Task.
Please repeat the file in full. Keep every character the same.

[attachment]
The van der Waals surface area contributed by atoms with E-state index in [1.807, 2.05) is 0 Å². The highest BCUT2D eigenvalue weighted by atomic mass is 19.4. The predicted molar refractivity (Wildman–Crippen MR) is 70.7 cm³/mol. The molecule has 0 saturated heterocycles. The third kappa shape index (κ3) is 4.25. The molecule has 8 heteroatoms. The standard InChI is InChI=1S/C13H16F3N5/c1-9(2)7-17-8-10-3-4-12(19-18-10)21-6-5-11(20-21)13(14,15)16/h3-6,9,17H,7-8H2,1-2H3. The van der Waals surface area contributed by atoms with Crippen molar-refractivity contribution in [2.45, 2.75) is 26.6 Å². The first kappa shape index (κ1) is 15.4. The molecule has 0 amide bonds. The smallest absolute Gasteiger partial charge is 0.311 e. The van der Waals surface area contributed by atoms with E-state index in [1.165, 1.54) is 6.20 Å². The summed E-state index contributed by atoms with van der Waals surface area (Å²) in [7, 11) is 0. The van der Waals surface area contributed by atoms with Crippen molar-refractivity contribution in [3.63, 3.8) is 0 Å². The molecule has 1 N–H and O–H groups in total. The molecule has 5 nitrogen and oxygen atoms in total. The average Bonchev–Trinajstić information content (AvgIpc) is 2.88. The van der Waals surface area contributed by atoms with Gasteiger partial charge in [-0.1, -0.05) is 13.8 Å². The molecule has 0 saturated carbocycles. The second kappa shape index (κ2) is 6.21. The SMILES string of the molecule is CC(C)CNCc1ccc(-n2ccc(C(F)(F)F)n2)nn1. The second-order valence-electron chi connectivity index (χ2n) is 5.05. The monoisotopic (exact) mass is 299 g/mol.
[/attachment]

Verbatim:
The van der Waals surface area contributed by atoms with E-state index in [1.807, 2.05) is 0 Å². The highest BCUT2D eigenvalue weighted by atomic mass is 19.4. The predicted molar refractivity (Wildman–Crippen MR) is 70.7 cm³/mol. The molecule has 0 saturated heterocycles. The third kappa shape index (κ3) is 4.25. The molecule has 8 heteroatoms. The standard InChI is InChI=1S/C13H16F3N5/c1-9(2)7-17-8-10-3-4-12(19-18-10)21-6-5-11(20-21)13(14,15)16/h3-6,9,17H,7-8H2,1-2H3. The van der Waals surface area contributed by atoms with Crippen molar-refractivity contribution in [2.45, 2.75) is 26.6 Å². The first kappa shape index (κ1) is 15.4. The molecule has 0 amide bonds. The smallest absolute Gasteiger partial charge is 0.311 e. The van der Waals surface area contributed by atoms with E-state index in [1.165, 1.54) is 6.20 Å². The summed E-state index contributed by atoms with van der Waals surface area (Å²) in [7, 11) is 0. The van der Waals surface area contributed by atoms with Crippen molar-refractivity contribution in [3.63, 3.8) is 0 Å². The molecule has 1 N–H and O–H groups in total. The molecule has 5 nitrogen and oxygen atoms in total. The average Bonchev–Trinajstić information content (AvgIpc) is 2.88. The van der Waals surface area contributed by atoms with Gasteiger partial charge in [-0.1, -0.05) is 13.8 Å². The molecule has 0 saturated carbocycles. The second kappa shape index (κ2) is 6.21. The SMILES string of the molecule is CC(C)CNCc1ccc(-n2ccc(C(F)(F)F)n2)nn1. The second-order valence-electron chi connectivity index (χ2n) is 5.05. The monoisotopic (exact) mass is 299 g/mol.